Everything you need to know about Project Morpheus/PlayStation VR before its release next year
Last week, Sony announced that Project Morpheus will officially be called PlayStation VR, and further details about Sony’s PlayStation 4 virtual reality headset have now surfaced.
While the name might not be that exciting, the new possibilities that the headset could bring to gaming certainly are. Be it PlayStation VR or Project Morpheus, here’s everything we know about Sony’s VR headset.
Project Morpheus / PlayStation VR at a glance:
- Powered by the PlayStation 4
- Launching in 2016
- Will use existing PlayStation Move controllers
Latest news: Project Morpheus / PlayStation VR Price
Sony has given its first indication of PlayStation VR/Project Morpheus’ asking price. In an interview with Bloomberg conducted at the PlayStation Japan’s Tokyo Game Show keynote, Sony Computer Entertainment’s chief executive officer Andrew House revealed that the company’s first headset “will be priced as a new gaming platform.”
While it’s not the precise figure we hoped for, it’s the most information we’ve ever had about the cost of the device.
A look at the prices of the past and present PlayStation consoles can provide some insight. The PlayStation 4 retailed for £349 when released, while the PlayStation Vita set early adopters back around £180. Going a generation further back, the PlayStation 3 cost a huge £425, the highest price of any dedicated PlayStation console.
Thanks to its first generation status and sophisticated technology, it’s likely the PlayStation VR’s price will register on the upper end of that scale. That may seem like a lot, but when compared to the Oculus Rift – which will allegedly cost $1,500 to set up, including a computer – a figure of £700-800 for a PS4-powered VR experience is a bargain.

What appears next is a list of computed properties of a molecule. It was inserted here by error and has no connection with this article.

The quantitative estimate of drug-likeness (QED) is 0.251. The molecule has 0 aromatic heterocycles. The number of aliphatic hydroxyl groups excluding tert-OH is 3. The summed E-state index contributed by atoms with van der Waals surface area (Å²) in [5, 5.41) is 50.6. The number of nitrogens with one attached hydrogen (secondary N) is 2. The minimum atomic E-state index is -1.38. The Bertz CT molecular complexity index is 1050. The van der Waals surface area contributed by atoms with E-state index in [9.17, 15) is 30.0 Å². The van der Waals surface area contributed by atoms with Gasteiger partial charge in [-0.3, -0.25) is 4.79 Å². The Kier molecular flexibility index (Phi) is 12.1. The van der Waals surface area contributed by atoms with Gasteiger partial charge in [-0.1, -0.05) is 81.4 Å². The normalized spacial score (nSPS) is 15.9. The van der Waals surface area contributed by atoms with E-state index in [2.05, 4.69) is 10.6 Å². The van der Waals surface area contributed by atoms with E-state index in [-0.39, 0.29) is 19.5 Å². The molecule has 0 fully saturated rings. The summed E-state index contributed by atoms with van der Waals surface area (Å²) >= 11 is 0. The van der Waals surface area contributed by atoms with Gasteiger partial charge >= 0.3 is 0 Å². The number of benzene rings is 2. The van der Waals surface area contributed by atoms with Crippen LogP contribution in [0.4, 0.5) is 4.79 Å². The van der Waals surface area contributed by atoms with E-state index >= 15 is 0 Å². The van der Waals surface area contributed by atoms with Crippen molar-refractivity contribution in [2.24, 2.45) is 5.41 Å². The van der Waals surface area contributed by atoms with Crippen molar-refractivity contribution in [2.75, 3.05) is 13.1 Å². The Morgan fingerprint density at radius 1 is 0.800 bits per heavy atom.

Project Morpheus / PlayStation VR: release date
According to Facebook post by Dennis Castleman, a hardware R&D engineer at Sony Computer Entertainment, PlayStation VR will be released in 2016:
“I’ve been working on Sony’s Project Morpheus for three years. It’s going to go to market in 2016. It’s a bit different for things like cell phones or established technologies. When I was designing televisions, it was usually 18 months to get a new model into production. A VR HMD is a bit different. It also takes time for the component vendors to ramp up for million-unit volumes.”
Castleman also confirmed the actual hardware development of PlayStation VR is finished, and that Sony is now waiting for a critical mass of software before launch. “In our case, the HMD hardware is ready to go. We’re just waiting for the game titles to catch up with the hardware,” he added.
Significantly, this shows that Sony is treating PlayStation VR much like a console release. Rather than beating its competitors to the market, Sony has decided to wait and launch strongly, with a roster of killer apps. With the better-known Oculus Rift on the way, it could make all the difference.
Project Morpheus / PlayStation VR: design
The main body of PlayStation VR is a black curved visor, with white, LED-illuminated edging, which is held on with a strap that goes all the way round the head. Unlike the Gear VR and Oculus Rift, there's no top strap running from the front to the back of the head, but there is a little cap extending from the top of the visor which helps hold it on securely. While there don’t appear to be any headphones integrated into the PlayStation headset, Sony has actually included bone conduction headphone technology into the headband.
The sensor on the back of the head is also a tad bulky, but other than that, Project Morpheus looks sleek, well-designed and visually appealing. It's lighter and more comfortable than the Oculus Rift DK2, and the slit at the bottom of the player's field allows for more light bleeding in than other headsets, which could be an effort to reduce motionsickness.